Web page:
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Volume XII, Number 148

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California’s Secured Promissory Note Exemption

The line between real property transactions and securities transactions is not always clear.  California Corporations Code Section 25100(p) provides an exemption for a promissory note secured by a lien on real property provided it is neither: (a) one of a series of notes of equal priority secured by interests in the same real property; or (b) a note in which beneficial interests are sold to more than one person or entity.  However, the fact that a secured note may be exempt under Section 25100(p) will only take you so far.

In Stromberg v. Harder, 2015 U.S. Dist. LEXIS 142584 (N.D. Cal. Oct. 20, 2015), the defendant in my view went too far by arguing that Section 25100 “exempts ‘real property investments’ from classification as ‘securities’ that require a permit”.  The exemption found in Section 25100(p) exempts a secured promissory note from the requirement that its offer and sale in this state must be qualified under Section 25110, 25120 or 25130.  Section 25100(p), however, is not an exemption from the antifraud provisions of the Corporate Securities Law.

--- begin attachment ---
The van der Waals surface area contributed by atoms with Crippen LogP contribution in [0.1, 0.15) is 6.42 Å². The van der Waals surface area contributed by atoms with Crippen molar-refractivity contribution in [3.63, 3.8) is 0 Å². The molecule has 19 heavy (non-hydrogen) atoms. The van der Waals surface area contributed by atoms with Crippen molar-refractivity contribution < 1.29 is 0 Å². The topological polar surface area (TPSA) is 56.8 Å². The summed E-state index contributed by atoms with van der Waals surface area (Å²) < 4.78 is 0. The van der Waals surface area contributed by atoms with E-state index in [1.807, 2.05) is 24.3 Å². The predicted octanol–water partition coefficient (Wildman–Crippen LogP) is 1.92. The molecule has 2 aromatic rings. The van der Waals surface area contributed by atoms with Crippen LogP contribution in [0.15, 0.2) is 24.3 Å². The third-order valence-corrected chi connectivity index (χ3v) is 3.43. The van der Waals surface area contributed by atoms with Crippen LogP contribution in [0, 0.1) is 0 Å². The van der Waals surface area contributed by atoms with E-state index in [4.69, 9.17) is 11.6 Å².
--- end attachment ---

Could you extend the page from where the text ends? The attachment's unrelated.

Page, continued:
It should be noted, however, that despite the fact that Section 25018 defines “security” to include, among other things, “any note”, California courts have not always found that notes are securities under the California Corporate Securities Law.  See Marsh & Volk, Practice Under the California Securities Law § 5.19[3] (note to readers: I serve as Practice Editor to this treatise).

© 2010-2022 Allen Matkins Leck Gamble Mallory & Natsis LLP National Law Review, Volume V, Number 301
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About this Author

Keith Paul Bishop, Corporate Transactions Lawyer, finance securities attorney, Allen Matkins Law Firm
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Keith Bishop works with privately held and publicly traded companies on federal and state corporate and securities transactions, compliance, and governance matters. He is highly-regarded for his in-depth knowledge of the distinctive corporate and regulatory requirements faced by corporations in the state of California.

While many law firms have a great deal of expertise in federal or Delaware corporate law, Keith’s specific focus on California corporate and securities law is uncommon. A former California state regulator of securities and financial institutions, Keith has decades of...

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